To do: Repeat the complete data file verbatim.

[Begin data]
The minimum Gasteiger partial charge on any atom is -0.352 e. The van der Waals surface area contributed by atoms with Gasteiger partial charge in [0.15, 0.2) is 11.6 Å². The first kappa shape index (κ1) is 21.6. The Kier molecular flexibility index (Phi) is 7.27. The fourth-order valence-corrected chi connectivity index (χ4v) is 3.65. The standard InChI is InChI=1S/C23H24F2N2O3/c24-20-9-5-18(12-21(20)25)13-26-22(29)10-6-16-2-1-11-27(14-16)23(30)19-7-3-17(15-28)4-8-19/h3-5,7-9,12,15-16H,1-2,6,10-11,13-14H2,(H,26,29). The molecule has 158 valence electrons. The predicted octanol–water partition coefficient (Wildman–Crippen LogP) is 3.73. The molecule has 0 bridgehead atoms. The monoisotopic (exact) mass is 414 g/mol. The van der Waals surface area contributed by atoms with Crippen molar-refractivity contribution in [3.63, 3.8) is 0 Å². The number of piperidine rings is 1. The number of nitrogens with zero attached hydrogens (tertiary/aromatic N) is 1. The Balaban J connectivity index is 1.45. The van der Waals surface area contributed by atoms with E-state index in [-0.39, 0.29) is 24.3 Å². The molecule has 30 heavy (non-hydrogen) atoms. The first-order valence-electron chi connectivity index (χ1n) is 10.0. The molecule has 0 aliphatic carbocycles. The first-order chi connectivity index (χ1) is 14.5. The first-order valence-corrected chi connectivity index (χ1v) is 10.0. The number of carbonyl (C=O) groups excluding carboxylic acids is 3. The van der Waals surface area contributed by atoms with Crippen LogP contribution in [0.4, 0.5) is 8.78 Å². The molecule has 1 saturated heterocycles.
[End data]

The minimum Gasteiger partial charge on any atom is -0.352 e. The van der Waals surface area contributed by atoms with Gasteiger partial charge in [0.15, 0.2) is 11.6 Å². The first kappa shape index (κ1) is 21.6. The Kier molecular flexibility index (Phi) is 7.27. The fourth-order valence-corrected chi connectivity index (χ4v) is 3.65. The standard InChI is InChI=1S/C23H24F2N2O3/c24-20-9-5-18(12-21(20)25)13-26-22(29)10-6-16-2-1-11-27(14-16)23(30)19-7-3-17(15-28)4-8-19/h3-5,7-9,12,15-16H,1-2,6,10-11,13-14H2,(H,26,29). The molecule has 158 valence electrons. The predicted octanol–water partition coefficient (Wildman–Crippen LogP) is 3.73. The molecule has 0 bridgehead atoms. The monoisotopic (exact) mass is 414 g/mol. The van der Waals surface area contributed by atoms with Crippen molar-refractivity contribution in [3.63, 3.8) is 0 Å². The number of piperidine rings is 1. The number of nitrogens with zero attached hydrogens (tertiary/aromatic N) is 1. The Balaban J connectivity index is 1.45. The van der Waals surface area contributed by atoms with E-state index in [-0.39, 0.29) is 24.3 Å². The molecule has 30 heavy (non-hydrogen) atoms. The first-order valence-electron chi connectivity index (χ1n) is 10.0. The molecule has 0 aliphatic carbocycles. The first-order chi connectivity index (χ1) is 14.5. The first-order valence-corrected chi connectivity index (χ1v) is 10.0. The number of carbonyl (C=O) groups excluding carboxylic acids is 3. The van der Waals surface area contributed by atoms with Crippen LogP contribution in [0.4, 0.5) is 8.78 Å². The molecule has 1 saturated heterocycles.